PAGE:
HMAS LEEUWIN 17TH INTAKE

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HMAS Leeuwin - Junior Recruit Training Establishment  

October 1966 to October 1967

This website is dedicated to Michael John BROWN who passed away 3 December 2006
Mike did an enormous amount of work to make this site a reality

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Robert Allan SCOTT

Official No: R95778 Aged: 16 years 2 months Joined: 7th October 1966
Division: Rhoades Home Port: Brisbane Discharged: 15th March 1974  then RAAF 15th March 1989
Branch:

Radio Operator

RAAF: - RadtechG2 Communications Electronics System Tech (CESYSTECH2) Postings:

RAN:  Leeuwin, Sydney , Penguin, Harman, Cerberus, Moreton, Brisbane , Anzac (seconded for 40days trip to NZ) Tarangau, 21 Sig. Sqn. Port Moresby for 1 month, Madang, Supply, Moreton, Wewak, Moreton.

RAAF: - RAAF Base Edinburgh, Laverton, Darwin, Butterworth, Darwin, 1Aircraft Deport RAAF Laverton doing Maintenance Control Systems, Tel Eng, TEMPEST Flight testing at every RAAF base through Aust and OS and a stint at RAF Hendon – GCHQ, Cheltenham UK
Notes:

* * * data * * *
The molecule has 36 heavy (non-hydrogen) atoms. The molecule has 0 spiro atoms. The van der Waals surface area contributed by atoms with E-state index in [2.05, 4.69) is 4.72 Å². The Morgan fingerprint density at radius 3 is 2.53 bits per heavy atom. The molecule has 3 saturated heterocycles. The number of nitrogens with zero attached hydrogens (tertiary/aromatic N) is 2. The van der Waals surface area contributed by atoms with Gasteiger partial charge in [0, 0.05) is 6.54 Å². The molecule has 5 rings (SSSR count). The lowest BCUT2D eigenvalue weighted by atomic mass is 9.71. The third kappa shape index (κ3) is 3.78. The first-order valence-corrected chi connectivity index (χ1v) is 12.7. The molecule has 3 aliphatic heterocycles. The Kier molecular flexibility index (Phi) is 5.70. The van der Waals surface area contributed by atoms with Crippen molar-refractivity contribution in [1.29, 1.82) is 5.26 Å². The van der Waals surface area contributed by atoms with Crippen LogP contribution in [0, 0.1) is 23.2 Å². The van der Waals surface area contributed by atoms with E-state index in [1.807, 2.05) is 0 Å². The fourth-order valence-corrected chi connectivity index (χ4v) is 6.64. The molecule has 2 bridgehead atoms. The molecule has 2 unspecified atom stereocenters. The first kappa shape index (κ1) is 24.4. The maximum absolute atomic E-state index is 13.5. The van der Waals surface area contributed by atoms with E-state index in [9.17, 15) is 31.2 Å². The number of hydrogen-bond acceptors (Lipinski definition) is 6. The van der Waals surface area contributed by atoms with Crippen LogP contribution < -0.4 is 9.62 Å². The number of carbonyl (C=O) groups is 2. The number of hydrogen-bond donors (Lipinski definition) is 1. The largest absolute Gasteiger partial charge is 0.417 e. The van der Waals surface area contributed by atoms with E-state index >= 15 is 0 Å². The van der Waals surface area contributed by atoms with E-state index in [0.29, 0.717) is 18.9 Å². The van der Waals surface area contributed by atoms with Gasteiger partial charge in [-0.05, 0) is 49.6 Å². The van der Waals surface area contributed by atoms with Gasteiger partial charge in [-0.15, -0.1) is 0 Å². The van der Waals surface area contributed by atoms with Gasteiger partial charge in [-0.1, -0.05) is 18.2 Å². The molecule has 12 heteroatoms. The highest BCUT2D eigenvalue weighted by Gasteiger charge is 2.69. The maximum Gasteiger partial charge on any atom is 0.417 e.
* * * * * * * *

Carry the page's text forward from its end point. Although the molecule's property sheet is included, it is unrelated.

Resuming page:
Notes: It appears to me that we all had the same feelings about the NAVY and that we had great intentions to say for 12 years when we joined, a lot of us got pissed off with the service at about the six year mark or so.  I got out under Gough Whitlam's let off clause because I realised that I was just another number and the Navy was treating me like siht, especially since I was Naval Comms. for QLD during the 100 year floods in Brisbane where I was bottled up in Vic barracks for 5 days with 3 other Army communicators.  I never got a thank you or acknowledgement out of the Navy for that episode.  

I joined the RAAF to find that half the navy was in there.  I did a greenie's course and never looked backwards after that.  The RAAF sent 15 of us to school at Footscray tech for Diploma in Electronics with automatic promotions to W. O.  Best Ever!

Current Occupation: Security Industry
1966 June 2005
Biography:

I still have vivid memories of our time at Leeuwin and will never forget what a wonderful adventure it was.  I tell my kids about it and they just can't believe it.  Tales of how many trains we caught from Brisbane to Perth , the stopovers in the big cities of this country at that time.  Real trains and rail gauge changes.  What meals were served, where they were served and how?  Not like today’s kiosk set-ups but real café sit down meals.  The sites of those monster kangaroos on the Nullarbor and the rude awakening of the first day at Leeuwin in the drill hall.  What's your number son?  The great hair cut that we just had to have!  Short back and sides please?  The “fang Bosun” tortures and Medical shots we just had to have. Show them my yellow shot book.  Although, I haven’t told them about my MUPS session yet but I will get to it!  Running that bullring made me the fittest I had ever been!